Meningitis: Causes, Symptoms, Complications, Treatments and Prevention


Meningitis refers to the inflammation of the meninges. Infections (bacterial, viral, fungal) are the common cause of meningitis, but it can also be a result of an injury, cancer or certain medications. The symptoms such as headache, neck stiffness and high fever develop suddenly, and the severity of symptoms varies based on the type and age of the individual. Examination of the cerebrospinal fluid is done to give a confirmatory diagnosis of meningitis and the treatment options for meningitis depend on the type of meningitis.


What is Meningitis?

Meningitis is a condition in which the meninges gets inflamed and damaged. Meninges are three layers (dura mater, arachnoid mater and pia mater) of protective tissue which surround the brain. Meningitis is caused by an infection of the cerebrospinal fluid (CSF) and/or the meninges. Cerebrospinal fluid is a fluid that is primarily produced in the ventricles of the brain and present between the space of arachnoid and pia mater.

What Causes Meningitis?

Meningitis is mostly caused when the microorganisms, such as bacteria, virus, fungus or parasite enters the bloodstream and reaches the brain and spinal cord. These organisms settle inside the cerebrospinal fluid or the meninges and develop an advanced infection.

Based on the type of organisms that causes infection, meningitis is of the following types:

Bacterial Meningitis:

Bacterial meningitis is caused due to bacterial infection. It is a life-threatening condition and can spread from one person to another. Bacterial meningitis usually occurs when the bacteria enters the bloodstream and reaches the brain and the spinal cord.

Bacterial meningitis if left untreated may lead to stroke, brain damage, hearing loss, paralysis and ultimately death. Haemophilus influenza, Neisseria meningitides, and Streptococcus pneumoniae are the most common form of bacteria that cause bacterial meningitis.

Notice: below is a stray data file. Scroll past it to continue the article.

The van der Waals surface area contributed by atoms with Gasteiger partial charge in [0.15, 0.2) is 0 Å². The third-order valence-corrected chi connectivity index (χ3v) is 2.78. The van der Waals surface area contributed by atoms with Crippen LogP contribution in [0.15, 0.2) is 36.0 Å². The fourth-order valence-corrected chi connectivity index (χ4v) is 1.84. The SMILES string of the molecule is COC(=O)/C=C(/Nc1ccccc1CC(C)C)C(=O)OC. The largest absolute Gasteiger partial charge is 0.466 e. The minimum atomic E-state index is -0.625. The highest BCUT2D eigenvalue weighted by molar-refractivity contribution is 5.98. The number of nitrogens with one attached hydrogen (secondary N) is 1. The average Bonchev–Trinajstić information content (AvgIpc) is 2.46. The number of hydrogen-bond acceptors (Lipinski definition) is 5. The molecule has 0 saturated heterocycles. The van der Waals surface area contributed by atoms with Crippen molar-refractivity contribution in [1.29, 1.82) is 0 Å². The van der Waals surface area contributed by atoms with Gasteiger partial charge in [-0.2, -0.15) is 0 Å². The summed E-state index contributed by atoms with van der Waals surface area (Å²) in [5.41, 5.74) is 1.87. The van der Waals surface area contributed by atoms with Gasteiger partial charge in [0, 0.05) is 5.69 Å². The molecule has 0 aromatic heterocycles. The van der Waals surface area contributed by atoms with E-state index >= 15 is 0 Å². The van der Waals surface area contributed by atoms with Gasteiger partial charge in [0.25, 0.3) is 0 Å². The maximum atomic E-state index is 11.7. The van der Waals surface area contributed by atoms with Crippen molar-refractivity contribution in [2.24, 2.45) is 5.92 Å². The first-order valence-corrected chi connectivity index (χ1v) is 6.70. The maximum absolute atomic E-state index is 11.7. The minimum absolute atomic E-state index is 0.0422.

Viral Meningitis:

Viral meningitis is mostly caused due to enterovirus. It can also occur due to other viruses, such as measles, chicken pox, and mumps.

Fungal Meningitis:

Fungal meningitis is a rare condition that occurs due to the entry of fungus in the bloodstream. Fungal meningitis is caused when the person inhales fungal spores from the contaminated soil or from the bird or bats droppings.

Parasitic Meningitis:

Parasitic meningitis is a fatal and rarest form of meningitis. It is mostly caused by the parasite Naegleria fowleri.

Non-infectious Meningitis:

Non-infectious meningitis is caused by certain medical conditions, such as cancer, brain surgery, lupus, and head injury. Medications, such as antibiotics (trimethoprim-sulfamethoxazole, amoxicillin) and non-steroidal anti-inflammatory drugs (NSAIDs) can also cause non-infectious meningitis.

Symptoms of Meningitis:

The symptoms of meningitis depend on the age of a person and the type of meningitis.

  • Stiffness of neck
  • Loss of appetite
  • Sleepiness
  • Irritability
  • Lethargy
  • Fever
  • Nausea
  • Vomiting
  • Severe headache
  • Sensitivity to light
  • Confusion
  • Skin rash
  • Difficulty in concentrating

Signs of Meningitis in Newborns and Infants:

  • Constant crying
  • High fever
  • Jaundice
  • Stiffness in the body and neck
  • Sleepiness
  • Swelling of fontanel region (soft spot on a baby’s head)

Risk Factors for Meningitis:

Factors that increase the risk of meningitis include:

An incomplete course of vaccination: An individual who has not completed the course of vaccination is at increased risk of developing meningitis.

Age: Meningitis mostly occur in children below the age of five years and individuals older than 60 years.

Suppressed immune system: The risk of meningitis in more in the individuals having certain conditions that suppress the immune system, such as: